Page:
The two sites that comprise Occupy DC -- McPherson Square and Freedom Plaza have remained long after many high-profile occupations across the country have been disbanded -- sometimes violently -- by police in riot gear wielding clubs, pepper spray, tear gas, and even flash grenades.
In January, Congressman Issa, who chairs the House Oversight Committee, wrote a letter to the Secretary of the Interior demanding to know why the National Parks Service had allowed D.C. protesters to violate a no-camping rule.* The letter explained that the McPherson Square had been recently restored, and the campers were damaging the grass.
Issa also called for a congressional hearing. After the hearing, National Parks (that is, the Obama administration) agreed to enforce the no overnight camping ban, but tolerate tents that were symbolic of speech and not used for sleeping. Any sleepers would be evicted from McPherson Square Park. (Incidentally, city laws don't prevent sleeping on the sidewalks as long as the sleeper doesn't pose an obstruction.)
Why was sleeping tolerated long after other Occupy campsites were disbanded? With the approach of an election year, the White House did not want to alienate a politically conscious group comprising many who voted for Obama in 2008.
It can also be observed that keeping Occupy DC alive, even as the administration gave nodding approval to the destruction of other Occupy sites, enhanced the prominence of Occupy DC. You can imagine how this might have served the interest of the administration.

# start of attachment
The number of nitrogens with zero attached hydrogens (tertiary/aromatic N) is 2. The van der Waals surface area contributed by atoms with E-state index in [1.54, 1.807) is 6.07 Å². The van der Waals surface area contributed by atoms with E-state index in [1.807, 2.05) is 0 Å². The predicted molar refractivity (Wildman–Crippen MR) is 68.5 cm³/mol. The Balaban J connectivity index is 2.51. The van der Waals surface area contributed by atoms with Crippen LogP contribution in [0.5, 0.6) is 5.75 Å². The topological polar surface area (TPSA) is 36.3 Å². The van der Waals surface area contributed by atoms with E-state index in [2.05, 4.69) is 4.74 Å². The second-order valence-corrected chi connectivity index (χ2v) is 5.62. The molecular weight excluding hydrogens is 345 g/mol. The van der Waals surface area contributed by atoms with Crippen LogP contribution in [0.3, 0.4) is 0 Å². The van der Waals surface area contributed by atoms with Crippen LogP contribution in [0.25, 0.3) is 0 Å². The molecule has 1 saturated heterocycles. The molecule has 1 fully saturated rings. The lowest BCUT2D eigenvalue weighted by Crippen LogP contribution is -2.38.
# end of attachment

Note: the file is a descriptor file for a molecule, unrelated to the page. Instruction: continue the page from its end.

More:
"Occupy Wall Street" is as much a problem as an opportunity for the Obama administration. Wall Street has given more money to Barack Obama than any other politician -- Republican or Democrat. In 2008 Wall Street accounted for 1 in 5 dollars spent by the Obama campaign.
The genius of Occupy Wall Street was targeting the parasitic financial institutions that brought ruin to the economy and continue to suck the oxygen out of the American political system. OWS drew attention to grotesque income inequality; to the fact that an industry that provides few social benefits dominates politics and the economy. The Obama administration would surely have liked to have focused the energy of the Occupy movement into support for the Democratic Party, directing anger away from their Wall Street benefactors and towards the obstructionist politicians of the Republican Party (also in the pocket of Wall Street).
However, Occupy DC had been careful to target the tentacles of the corporate dominance. Protesters targeted the U.S. Chamber of Commerce, banks, lobbyists (McPherson Square is on K-Street). In spite of its proximity to the political establishment, Occupy DC remained true to the founding principle of the movement.